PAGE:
My friend Mark Evans wrote a blog post today entitled “Are MacBooks Just Trendy?” and I thought I’d write a completely unwarranted perspective myself. In his article, Mark ponders the value of the budget laptop buyer, who can pick up a lower-end Windows laptop for ~$500. He continues with…
Before the MacNation starts clamoring about how Macs are more stable, elegant, better designed, etc., the question that should be asked is whether the “regular” computer user needs a Mac to do what they need to do (browsing, e-mail, writing documents). In other words, can you avoid buying a Mac, and still have a satisfying computer experience?
The answer, I think, “Yes”.
First and foremost, while I did convert to the Mac last year (because the Sony Vaio VGN-SZ460 is such a wretched use of silicon it made the Foleo look like a good idea), I don’t consider myself a fanboy just yet (I even chastised them during CES a few months back). That said, however, considering the state of Windows Vista, I simply cannot endorse ANYONE buying a new machine that doesn’t run either XP or OS X.
The real question to me is what are you getting for your money, and I’m going to use the one example I have the most hands-on experience with: my mother. She bought a lower-end Dell last spring for ~1000, it has all the right speeds & feeds (dual core, 1GB RAM, DVD burner, etc). She hates it (possibly more than me and my Vaio!) because everything is slow, she gets alert messages all the time which make no sense to her, and even after I installed Picasa she has trouble managing the photos on her computer.
Again, I’m going to blame this on Vista, not Dell per se, but it doesn’t matter. My dad has a year old PC, his Logitech webcam crashes every third or so time he uses it. My mother-in-law just got a brand new budget PC, her Internet connection is no longer reliable. Even the Dell I was sent by Ed Bott as an example of a “good” Vista installation is unable to recognize two generic USB mice I tried (although it did boot in about 40 seconds, which was very impressive).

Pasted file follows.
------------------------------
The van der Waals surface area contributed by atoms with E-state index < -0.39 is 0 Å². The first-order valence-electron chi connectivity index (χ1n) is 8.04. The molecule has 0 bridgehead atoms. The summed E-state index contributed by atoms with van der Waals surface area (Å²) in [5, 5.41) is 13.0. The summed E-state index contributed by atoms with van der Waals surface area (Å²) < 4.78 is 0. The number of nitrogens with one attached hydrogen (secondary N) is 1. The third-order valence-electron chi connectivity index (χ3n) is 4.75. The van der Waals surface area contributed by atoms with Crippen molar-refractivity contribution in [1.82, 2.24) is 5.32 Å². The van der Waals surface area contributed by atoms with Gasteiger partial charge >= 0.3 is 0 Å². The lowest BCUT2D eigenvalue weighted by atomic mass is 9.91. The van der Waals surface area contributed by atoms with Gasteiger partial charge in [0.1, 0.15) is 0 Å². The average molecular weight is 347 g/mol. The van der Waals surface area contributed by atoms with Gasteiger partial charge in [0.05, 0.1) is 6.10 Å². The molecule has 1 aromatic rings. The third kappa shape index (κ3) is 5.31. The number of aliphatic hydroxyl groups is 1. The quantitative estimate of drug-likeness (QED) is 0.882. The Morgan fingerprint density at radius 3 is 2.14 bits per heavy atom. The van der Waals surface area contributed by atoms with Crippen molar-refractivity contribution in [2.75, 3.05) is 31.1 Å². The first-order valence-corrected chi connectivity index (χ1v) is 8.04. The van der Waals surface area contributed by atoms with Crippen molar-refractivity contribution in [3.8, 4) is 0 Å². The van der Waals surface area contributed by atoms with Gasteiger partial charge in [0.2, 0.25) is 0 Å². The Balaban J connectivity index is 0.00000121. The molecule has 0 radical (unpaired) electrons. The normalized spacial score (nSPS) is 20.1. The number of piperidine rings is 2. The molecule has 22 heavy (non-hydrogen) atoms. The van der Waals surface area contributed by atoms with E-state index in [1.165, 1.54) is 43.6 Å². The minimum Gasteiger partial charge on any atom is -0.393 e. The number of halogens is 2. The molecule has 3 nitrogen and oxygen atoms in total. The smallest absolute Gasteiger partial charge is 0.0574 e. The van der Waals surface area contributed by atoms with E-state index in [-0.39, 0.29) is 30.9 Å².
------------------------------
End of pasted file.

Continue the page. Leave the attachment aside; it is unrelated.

Is the MacBook trouble free? Absolutely not. For example, iMovie ’08 crashes on me everytime I run it unless I manually remove files from my preferences folder – a task my parents would be completely unable to do on a regular basis. MacOffice is still a far cry from Office XP/2003 (I’ll spare the discussion of Office Vista/2008). It isn’t perfect by a long shot.
But, it is reliable, and if you use OS X the way it wants to be used (because the other way around is a no-no), the MacBook is the best bargain computer on the market. For $1000 you get the same specs as a mid-range Windows laptop, except you get a computer than runs better and faster, all the time. It even tends to run Windows about as well as any Dell does, just in case you need to. The extra $500 is well worth it in the long run.
And as to the question of “is it trendy?” and the obvious “yes” response, there’s a reason for it. Look around Silicon Valley and many of the thought leaders you see have switched to a Mac. And they are happy they did. Further, there’s unquestionably a “trickle down” theory of high tech. As fashion starts in New York and moves West, technology starts in San Francisco and moves East.
The only other “trendy” PC I can think of is the eeePC. Oh, wait, and those red Dells. Because there’s nothing I want more than a bright fire engine red laptop sitting demurely on my desk. The real “question” in my eyes is this: what can Microsoft and the PC manufacturing industry do collectively to make a trendy Windows-based computer?
Does anyone have an answer? Bueller?